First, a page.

Ron took my call yesterday and spent a lot of time thoroughly explaining the reasons for the difference between the advertised weight and the actual weight of the net tent. The variation in the weight of the newer material was described in his post.

Ron also explained that all of the load bearing seams have been taped and that the few seams that have not can be sealed with a silicon based sealer (like other tarps) or with the use of cuben tape. He mentioned that the tape used on the tarp is for structural reinforcement and the water tightness is not the primary benefit.

Considering the total price for the tarp and net tent I was impressed with the cuben tarp, but disappointed by the weight variation in the net tent.

My only experience with industry variations is in the residential and commercial real estate appraisal industry. We typically accept a 10% range as acceptable. This 10% range means 5% above or 5% below an indicated value. In the appraisal industry an acceptable range for a 14 ozs piece of gear would be from 13.3 ozs to 14.7 ozs.

Is this applicable to ultralight gear manufactured by a designer with decades of experience in the cottage industry? Probably not. It's important for me to remember that UL gear is for recreation, not a federally insured financial transaction.

Although I wish I had one of the lighter weight net tents from the previous batch, I'm still psyched to get out on the trail with my wife and use this new gear. I'm a gear head. I weigh all my stuff. This gear is extremely cool.

I'm glad that designing, manufacturing and delivering innovative high quality gear when promised are the top priorities, although having the advertised and actual weights match would be appreciated when deciding what gear to buy in the future.

NW Hiker
(king2005ify) - M
website on 06/20/2012 12:50:19 MDT Print View

I find it funny that after all this discussion, and the now known weight of this inner tent, that the SMD web-site still has the wrong weight listed.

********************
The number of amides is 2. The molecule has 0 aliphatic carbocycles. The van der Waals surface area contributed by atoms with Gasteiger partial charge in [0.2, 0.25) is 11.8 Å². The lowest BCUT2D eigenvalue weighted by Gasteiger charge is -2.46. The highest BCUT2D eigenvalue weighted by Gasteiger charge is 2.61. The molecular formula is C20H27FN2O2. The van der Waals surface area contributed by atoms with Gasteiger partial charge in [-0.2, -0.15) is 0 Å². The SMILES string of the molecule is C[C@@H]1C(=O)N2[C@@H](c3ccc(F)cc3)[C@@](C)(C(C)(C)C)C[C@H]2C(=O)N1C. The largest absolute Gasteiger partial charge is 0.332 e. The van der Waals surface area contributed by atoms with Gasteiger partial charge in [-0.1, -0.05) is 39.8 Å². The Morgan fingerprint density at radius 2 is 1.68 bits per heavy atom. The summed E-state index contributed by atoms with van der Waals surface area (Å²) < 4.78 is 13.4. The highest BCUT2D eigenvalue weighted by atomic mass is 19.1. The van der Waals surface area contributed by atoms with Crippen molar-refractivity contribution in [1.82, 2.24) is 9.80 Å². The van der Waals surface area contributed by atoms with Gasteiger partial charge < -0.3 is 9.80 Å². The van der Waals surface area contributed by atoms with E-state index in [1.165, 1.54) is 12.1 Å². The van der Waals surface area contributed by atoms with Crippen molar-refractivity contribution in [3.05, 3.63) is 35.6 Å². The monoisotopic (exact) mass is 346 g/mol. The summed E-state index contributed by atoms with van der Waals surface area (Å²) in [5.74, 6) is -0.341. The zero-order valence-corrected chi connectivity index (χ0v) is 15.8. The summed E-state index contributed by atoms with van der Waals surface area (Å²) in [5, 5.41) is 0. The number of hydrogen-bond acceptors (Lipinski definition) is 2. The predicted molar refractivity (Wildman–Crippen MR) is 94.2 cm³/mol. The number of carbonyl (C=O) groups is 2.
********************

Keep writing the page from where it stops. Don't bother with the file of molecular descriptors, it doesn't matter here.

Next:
I would be upset if my item came in ounces over the listed weight (couple of grams fine, but items can't be off by ounces ever), and obviously everyone purchasing these isn't going to read this so I guess they'll be upset.

Also, since they are changing materials, does this now mean all items utilizing this new netting will have incorrect weights as well?

weight on 06/20/2012 18:45:39 MDT Print View

The issue I see is that the listed weight is an important criteria which people use to make their purchase decision, relative to their other purchase options, and they expect only normal possible variances.

The lighter and more expensive the item, the more important it becomes, and the less variance they expect. I suspect that when paired with the silnylon Haven, for a 32oz tent, the objection would have been less than when expecting a 24oz tent paired with the Cuben Haven.

It is especially interesting that some mfgs may report to the nearest 0.1 oz, and be right on the money.

I have no doubt that it is a problem which becomes compounded by scale of operations, outsourcing, raw material variances between suppliers, etc. However, it IS still the responsibility of the manufacturer to maintain the listed information as accurately as possible. The difficulty of maintaining correct information and on-spec product does not absolve the mfg of the responsibility, it is but one more cost of running a successful business, and that applies to most industries.

In this particular case, I dont think 0.5 oz would have raised an eyebrow. 2oz does, especially when it turns out that the mfg knew about it and failed to inform potential buyers.